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PERC takes algal wastewater remediation to next level

May 18, 2015
AlgaeIndustryMagazine.com

Scaled up algal remediation plant at the SNAP chemical factory in India, installed in 2006. Photo: Sivasubramanian

Scaled up algal remediation plant at the SNAP chemical factory in India, installed in 2006. Photo: Sivasubramanian

Although removal of nutrients from wastewater by algae is well established in India, Phycospectrum Environmental Research Centre (PERC) claims to be the first organization in India to take microalgal technology successfully to other industries.

India’s first large-scale phycoremediation (algae based remediation) plant was established during 2006 in the chemical industry for SNAP Natural & Alginate Products Pvt. Limited (SNAP), at Ranipet, Tamil Nadu, India. SNAP was established in 1979 to manufacture salts of Alginic Acid, Carrageenan and seaweed extract as an organic agricultural input.

Aquaculture feed and bio-fertilizer products made from excess biomass. Photo: Sivasubramanian

Aquaculture feed and bio-fertilizer products made from excess biomass. Photo: Sivasubramanian

Their manufacturing activity is spread over a 12-acre site. The salts of Alginic Acid are produced from Sargassum seaweed (brown algae) collected from natural beds and Kappa Carrageenan, produced from Eucheuma Cottonii (red algae) cultivated in the sea.

The SNAP facilities generate a solid and a liquid discharge. The solid discharge consists of the remains of seaweeds after the extraction of alginates, which are composted. The liquid discharge is the wash water of the seaweeds, which is acidic and essentially contains organic total dissolved solids (TDS), sea salts, and sea sand.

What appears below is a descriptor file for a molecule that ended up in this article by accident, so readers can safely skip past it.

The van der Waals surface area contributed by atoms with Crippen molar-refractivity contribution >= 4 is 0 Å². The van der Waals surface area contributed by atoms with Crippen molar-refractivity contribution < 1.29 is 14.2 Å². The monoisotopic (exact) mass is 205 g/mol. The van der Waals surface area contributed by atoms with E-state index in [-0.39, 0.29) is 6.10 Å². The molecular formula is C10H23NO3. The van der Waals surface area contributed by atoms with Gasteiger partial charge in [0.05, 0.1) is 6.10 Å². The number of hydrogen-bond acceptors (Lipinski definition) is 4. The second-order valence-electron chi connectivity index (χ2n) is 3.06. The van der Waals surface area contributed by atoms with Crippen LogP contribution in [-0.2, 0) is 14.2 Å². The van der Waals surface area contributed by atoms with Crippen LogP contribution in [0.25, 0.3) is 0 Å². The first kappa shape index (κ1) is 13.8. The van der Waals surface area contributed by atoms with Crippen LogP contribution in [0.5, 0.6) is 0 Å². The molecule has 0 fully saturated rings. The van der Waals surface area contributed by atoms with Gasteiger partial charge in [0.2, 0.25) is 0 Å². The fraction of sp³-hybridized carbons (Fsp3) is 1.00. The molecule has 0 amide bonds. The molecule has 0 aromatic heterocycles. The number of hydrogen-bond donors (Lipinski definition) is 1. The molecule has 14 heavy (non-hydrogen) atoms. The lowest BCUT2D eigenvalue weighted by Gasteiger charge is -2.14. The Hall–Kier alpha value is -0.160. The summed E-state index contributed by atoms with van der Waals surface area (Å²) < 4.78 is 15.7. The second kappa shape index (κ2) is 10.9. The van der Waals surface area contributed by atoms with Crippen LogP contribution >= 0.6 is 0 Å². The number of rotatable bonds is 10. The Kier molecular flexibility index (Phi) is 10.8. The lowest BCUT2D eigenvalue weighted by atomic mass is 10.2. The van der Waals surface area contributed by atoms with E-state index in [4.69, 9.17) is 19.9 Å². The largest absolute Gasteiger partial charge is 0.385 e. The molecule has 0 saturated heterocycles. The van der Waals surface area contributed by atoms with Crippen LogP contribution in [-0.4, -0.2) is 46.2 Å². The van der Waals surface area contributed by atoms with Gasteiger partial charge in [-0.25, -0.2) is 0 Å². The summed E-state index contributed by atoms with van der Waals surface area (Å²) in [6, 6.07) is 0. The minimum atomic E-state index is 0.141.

The major problem addressed by the PERC technology team was pH correction, which was done conventionally using huge amounts of sodium hydroxide, and generating a considerable amount of sludge. PERC’s algal technology has helped to correct pH without using any chemicals and now, with the TDS of the effluent around 40,000 mg/L, the entire effluent is evaporated without generating any sludge.

Algal remediation plant at Pacific Rubiales oil drilling site, Colombia

Algal remediation plant at Pacific Rubiales oil drilling site, Colombia

Algal cell density is maintained at 23 x 104 / ml (0.75 g/L on dry weight basis). Excess algal biomass is regularly harvested by the industry to produce bio-compost/bio-fertilizer and aquaculture feed. Two tons of both of these products (06 EMMA and PLANK-10) are produced per month, yielding $2 million/year).

PLANK-10 is widely used at aquaculture farms throughout India to reduce harmful algae, improve plankton levels, reduce biological oxygen demand (BOD) and chemical oxygen demand (COD), and improve dissolved oxygen in fisheries’ ponds.

Pilot plant installed jointly by PERC, India and Core Biotech, Colombia (PHYCORE) at Camaguey slaughterhouse in Barranquilla, Colombia.

Pilot plant installed jointly by PERC, India and Core Biotech, Colombia (PHYCORE) at Camaguey slaughterhouse in Barranquilla, Colombia.

PERC, after the success with SNAP, has installed a number of pilot and large plants in India covering a variety of effluents from chemical, pharmaceutical, textile dyeing, food, leather, petrochemical industries for managing pH, color, TDS, BOD, COD and sludge. At the Oil and Natural Gas Corporation’s (ONGC’s) natural gas processing plant at Surat, India, PERC has demonstrated the potential of microalgae to sequester flue gas.

Phycospectrum and Colombia’s PHYCORE, via a 20 KL pilot plant installed at an oil drilling site of Pacific Energy, have successfully demonstrated handling petrochemical waste, efficiently reducing nutrient load, coliform bacteria and traces of aromatic hydrocarbons. The duo has also recently installed a demo plant at a slaughterhouse in Barranquilla, Colombia.

– Dr V Sivasubramanian, Director, Phycospectrum Environmental research Centre, India

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